We Need More NFL Players to #TakeAKnee
Locking arms during The National Anthem is not enough to effect change.
“Locking arms and staying in the locker room hiding is for bitches. I’m sorry I’m so upset. WTF. So we not sure if black lives matter,” Simmons tweeted.
Russell Simmons and I are 2 of many people disappointed that some National Football League (NFL) players are still not protesting, even after United States President Donald Trump called them sons of bitches. We the people went to sleep Saturday September 23, 2017 with huge anticipation of how players would respond to the President’s earlier off topic remarks. Sunday Football was like Christmas Day as we woke up wondering if every player would kneel during anthem or just all the black ones? Would players even suit up to play? We sat on pins and needles as reports began to post that more players were indeed kneeling, but others…had locked arms in Care Bear formation??? We the people were confused and frustrated. “Locking arms and staying in the locker room hiding is for bitches. I’m sorry I’m so upset,” Simmons tweeted Sunday in response.
Activist & rapper David Banner told his followers on Instagram,
“a true protest brings pain to the body or to the pocket. Ain’t no nice way to protest. Ain’t no proper way to protest. You have to make people uncomfortable.”
Standing & holding hands doesn’t make people uncomfortable. It’s a statement, but not a protest or an objection. Patriots player and Trump follower Tom Brady was locking arms, so that’s one indication it’s not achieving the necessary impact.
Unarmed black men continue to be disproportionately targeted and killed by white police officers. We need more NFL players united in #TakeAKnee to make influencers uncomfortable until they improve behavior toward Black Americans. Granted there is alot for millionaire players & their families to consider. The financial and social consequences for choosing or not choosing to support the cause are unpredictable. However this protest is no more controversial or disruptive than the 2011 National Football League Player lockout when owners locked out the players from team facilities and shut down league operations bc they could not come to a consensus with players union (National Football League Players Association (NFLPA)) on a new collective bargaining agreement. You all got through that and you can get through this.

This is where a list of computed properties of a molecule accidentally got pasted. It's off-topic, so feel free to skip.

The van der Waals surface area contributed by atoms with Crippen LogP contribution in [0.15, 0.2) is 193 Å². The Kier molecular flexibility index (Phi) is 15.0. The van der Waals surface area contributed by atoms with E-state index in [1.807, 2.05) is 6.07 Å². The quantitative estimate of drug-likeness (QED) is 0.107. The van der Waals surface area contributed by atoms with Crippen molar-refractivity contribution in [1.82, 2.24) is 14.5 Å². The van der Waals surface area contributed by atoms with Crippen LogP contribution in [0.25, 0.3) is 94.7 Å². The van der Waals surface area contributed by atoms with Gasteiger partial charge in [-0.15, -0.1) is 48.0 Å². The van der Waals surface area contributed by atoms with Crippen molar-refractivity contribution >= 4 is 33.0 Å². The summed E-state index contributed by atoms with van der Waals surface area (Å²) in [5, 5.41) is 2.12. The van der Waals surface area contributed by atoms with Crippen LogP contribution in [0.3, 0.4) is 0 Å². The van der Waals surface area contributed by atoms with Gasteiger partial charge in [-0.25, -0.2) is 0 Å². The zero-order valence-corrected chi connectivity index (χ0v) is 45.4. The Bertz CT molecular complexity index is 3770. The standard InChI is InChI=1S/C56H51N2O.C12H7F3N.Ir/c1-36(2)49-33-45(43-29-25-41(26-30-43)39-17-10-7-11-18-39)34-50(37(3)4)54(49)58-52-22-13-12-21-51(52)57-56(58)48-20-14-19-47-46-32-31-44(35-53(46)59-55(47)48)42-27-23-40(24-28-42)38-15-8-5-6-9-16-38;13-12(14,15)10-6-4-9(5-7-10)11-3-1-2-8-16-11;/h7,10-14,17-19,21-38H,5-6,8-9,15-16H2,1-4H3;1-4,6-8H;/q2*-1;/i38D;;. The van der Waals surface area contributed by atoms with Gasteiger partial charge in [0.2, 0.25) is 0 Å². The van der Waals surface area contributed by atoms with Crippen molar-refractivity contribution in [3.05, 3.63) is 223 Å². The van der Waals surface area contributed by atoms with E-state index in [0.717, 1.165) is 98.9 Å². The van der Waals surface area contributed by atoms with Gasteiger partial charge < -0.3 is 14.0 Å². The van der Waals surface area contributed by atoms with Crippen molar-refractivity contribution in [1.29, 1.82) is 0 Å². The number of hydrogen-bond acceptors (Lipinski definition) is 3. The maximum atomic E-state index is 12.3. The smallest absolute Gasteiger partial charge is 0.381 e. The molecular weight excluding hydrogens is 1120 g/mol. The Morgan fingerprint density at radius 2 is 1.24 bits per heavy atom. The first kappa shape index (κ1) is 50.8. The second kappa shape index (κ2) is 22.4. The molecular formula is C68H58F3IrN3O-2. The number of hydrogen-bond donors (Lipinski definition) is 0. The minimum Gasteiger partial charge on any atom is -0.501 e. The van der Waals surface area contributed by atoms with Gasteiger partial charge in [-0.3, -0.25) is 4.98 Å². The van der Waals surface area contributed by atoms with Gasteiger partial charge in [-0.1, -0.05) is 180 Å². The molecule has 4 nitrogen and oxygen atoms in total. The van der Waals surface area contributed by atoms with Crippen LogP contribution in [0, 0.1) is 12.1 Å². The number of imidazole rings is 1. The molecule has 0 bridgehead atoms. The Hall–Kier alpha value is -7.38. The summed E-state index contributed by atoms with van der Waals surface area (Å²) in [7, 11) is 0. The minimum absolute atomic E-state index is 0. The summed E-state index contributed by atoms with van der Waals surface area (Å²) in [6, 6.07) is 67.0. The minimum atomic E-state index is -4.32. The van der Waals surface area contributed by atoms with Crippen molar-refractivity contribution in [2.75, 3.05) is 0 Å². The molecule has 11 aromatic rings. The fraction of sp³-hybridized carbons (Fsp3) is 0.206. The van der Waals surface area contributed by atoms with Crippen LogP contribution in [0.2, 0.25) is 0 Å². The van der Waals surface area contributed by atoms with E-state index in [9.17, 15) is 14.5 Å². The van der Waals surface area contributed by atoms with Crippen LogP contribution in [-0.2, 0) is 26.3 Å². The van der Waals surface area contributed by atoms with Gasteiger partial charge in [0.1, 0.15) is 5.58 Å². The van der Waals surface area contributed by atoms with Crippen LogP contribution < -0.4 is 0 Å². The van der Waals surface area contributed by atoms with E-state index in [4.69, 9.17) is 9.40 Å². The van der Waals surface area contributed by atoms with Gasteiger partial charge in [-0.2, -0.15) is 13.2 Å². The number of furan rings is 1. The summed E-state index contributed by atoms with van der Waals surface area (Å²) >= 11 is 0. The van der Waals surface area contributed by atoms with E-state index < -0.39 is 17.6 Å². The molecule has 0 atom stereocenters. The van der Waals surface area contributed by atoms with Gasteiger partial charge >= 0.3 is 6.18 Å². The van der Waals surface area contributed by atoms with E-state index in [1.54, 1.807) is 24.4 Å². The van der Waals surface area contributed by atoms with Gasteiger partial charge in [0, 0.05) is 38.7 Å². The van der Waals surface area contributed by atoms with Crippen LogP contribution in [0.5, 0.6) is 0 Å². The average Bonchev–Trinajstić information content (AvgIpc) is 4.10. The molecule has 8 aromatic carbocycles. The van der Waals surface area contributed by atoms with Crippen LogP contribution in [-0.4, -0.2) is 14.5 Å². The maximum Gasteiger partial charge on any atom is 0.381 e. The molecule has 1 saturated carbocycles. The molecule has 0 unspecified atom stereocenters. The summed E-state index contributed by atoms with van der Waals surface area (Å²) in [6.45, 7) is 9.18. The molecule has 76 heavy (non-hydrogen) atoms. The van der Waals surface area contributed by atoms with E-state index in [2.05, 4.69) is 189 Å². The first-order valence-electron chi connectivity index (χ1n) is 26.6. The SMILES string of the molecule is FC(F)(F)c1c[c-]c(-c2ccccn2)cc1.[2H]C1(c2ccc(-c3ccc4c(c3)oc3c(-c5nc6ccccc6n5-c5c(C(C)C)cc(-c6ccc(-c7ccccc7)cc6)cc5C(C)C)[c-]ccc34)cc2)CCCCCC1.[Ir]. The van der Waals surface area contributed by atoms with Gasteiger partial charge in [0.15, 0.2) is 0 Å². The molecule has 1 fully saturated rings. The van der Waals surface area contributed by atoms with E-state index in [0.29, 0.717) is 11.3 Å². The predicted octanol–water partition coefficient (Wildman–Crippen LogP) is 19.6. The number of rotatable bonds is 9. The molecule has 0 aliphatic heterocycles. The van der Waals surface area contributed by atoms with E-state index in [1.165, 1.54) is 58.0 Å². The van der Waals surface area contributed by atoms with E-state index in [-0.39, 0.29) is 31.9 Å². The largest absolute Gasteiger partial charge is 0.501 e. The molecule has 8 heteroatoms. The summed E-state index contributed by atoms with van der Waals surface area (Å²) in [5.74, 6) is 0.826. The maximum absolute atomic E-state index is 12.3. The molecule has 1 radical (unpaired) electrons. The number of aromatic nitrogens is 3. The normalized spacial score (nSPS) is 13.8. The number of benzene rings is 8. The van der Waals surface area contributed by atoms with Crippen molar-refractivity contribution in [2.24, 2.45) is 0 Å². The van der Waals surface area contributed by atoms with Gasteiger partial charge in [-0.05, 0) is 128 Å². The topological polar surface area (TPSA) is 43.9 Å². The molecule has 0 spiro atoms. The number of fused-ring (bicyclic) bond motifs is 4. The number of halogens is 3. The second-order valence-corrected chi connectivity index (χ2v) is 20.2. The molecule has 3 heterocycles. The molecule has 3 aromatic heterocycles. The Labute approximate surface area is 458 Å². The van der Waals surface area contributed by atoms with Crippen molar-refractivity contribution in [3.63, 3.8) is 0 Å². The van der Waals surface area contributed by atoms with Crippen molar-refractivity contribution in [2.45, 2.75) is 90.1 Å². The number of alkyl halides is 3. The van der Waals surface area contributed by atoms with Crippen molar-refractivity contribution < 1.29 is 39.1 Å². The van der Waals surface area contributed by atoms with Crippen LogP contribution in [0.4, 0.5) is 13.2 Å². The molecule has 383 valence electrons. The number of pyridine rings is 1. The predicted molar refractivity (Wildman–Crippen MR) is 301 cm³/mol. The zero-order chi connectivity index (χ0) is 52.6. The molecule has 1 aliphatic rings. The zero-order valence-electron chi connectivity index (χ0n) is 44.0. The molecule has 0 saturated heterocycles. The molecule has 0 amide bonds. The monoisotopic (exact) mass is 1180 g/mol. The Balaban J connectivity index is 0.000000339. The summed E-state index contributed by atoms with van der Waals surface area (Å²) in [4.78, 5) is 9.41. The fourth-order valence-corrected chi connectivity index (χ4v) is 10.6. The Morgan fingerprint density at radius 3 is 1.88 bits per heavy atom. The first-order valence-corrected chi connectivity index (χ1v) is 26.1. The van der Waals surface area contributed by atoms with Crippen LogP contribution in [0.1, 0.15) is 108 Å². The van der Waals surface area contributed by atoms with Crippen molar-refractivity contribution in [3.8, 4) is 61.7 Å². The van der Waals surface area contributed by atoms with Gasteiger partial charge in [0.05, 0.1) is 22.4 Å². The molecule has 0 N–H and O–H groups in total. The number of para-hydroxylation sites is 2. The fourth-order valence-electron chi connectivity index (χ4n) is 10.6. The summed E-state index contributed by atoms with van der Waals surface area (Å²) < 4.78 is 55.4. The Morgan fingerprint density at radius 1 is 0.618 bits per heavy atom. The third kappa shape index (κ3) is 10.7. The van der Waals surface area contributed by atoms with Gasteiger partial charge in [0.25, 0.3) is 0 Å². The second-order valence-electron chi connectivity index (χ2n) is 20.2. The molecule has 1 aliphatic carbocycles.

It’s arguable if NFL players could be legally fired for protesting during U.S. National Anthem. Their employment guidelines, or Collective Bargaining Agreement (up for negotiation in 2021), does not dictate they must stand. Therefore, kneeling or sitting does not violate any specific policy. If Colin Kaepernick does sue the NFL for collusion, like he is rumored to preparing for now, then we will get the best and most important match up of football today. If Colin Kaepernick does sue the NFL, it’ll be critical for players across the League to kneel together in larger numbers and show maximum solidarity with protest and freedom of speech. If Colin Kaepernick does sue the NFL and other players kneel during anthem, it will be equally important for black consumers to leverage our trillion dollar buying power to protect protesting players from vengeful sponsors and politicians.
This is nothing new. Fighting for civil rights is central to Black culture in America.
Muhammad Ali protested against the Vietnam War in 1966; U.S. athletes Tommie Smith and John Carlos raised their gloved fists at the Mexico City Olympics in 1968; Tennis star Arther Ashe protested against apartheid, and was arrested in 1985 alongside teachers from Montgomery and Prince George’s counties. Now it is our generation's opportunity to make historic progress for civil rights in America. Let us not waste it by timidly holding hands, wearing t-shirts, or posting tweets. We need to be all in together for #TakeAKnee and everything that comes with it.